Author: Wilda Hayward
John Bartram High School
Grade Level: K-12
In traditional African settings, folktales could be used to criticize as well as to entertain and instruct. Captives brought folktales with them through the Middle Passage to the unknown land of America. What happened during the Middle Passage has remained unknown to students from both Africa and America. This unit undertakes to illuminate a key legacy of this journey that connects African American and African students: trickster stories. Trickster stories bridge across time and space, and across genres of oral and written literature. Tricksters from West African folktales like Anansi, Brer Rabbit, and Later African American characters such as John (of John and Old Master), Stagger Lee, Shine, and Signifying Monkey all became part of the literature of the African diaspora and of the Americas.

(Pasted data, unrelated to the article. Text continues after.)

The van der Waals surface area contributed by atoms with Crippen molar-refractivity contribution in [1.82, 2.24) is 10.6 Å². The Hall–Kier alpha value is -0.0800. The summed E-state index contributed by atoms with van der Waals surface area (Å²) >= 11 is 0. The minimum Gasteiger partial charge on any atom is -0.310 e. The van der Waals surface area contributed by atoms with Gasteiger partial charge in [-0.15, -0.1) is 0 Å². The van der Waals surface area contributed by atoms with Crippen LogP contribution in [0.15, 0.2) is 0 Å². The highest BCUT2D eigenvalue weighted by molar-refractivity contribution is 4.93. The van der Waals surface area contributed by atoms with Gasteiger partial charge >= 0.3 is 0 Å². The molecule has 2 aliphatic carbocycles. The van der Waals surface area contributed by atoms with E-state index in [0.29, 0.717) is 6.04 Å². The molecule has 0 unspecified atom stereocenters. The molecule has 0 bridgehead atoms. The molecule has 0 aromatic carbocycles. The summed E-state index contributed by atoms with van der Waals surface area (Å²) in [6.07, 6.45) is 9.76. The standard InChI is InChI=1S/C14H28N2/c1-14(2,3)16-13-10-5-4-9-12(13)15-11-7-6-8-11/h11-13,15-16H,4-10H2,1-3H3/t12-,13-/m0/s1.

Over time, characters who showed the same resilience as the captives who were forced into slavery evolved into the contemporary tricksters found in rap music, who emulate the rap artists themselves. Many of the tricksters found in the lyrics of hip-hop share the traits of tricksters in African folktales. The lessons in the unit, tailored for ESOL students at Entering and Basic Levels, address the connections that persist between stories told by traditional storytellers from West Africa and by African American artists.
As folklorists and anthropologists have argued, Trickster mediates oppositions of all kinds. In addition to mediating between students of different ethnic backgrounds, Trickster will bridge across generations, as students work with elderly African storytellers in West Philadelphia to compile a class folktale book.
Download Unit: WildaHayward-2.pdf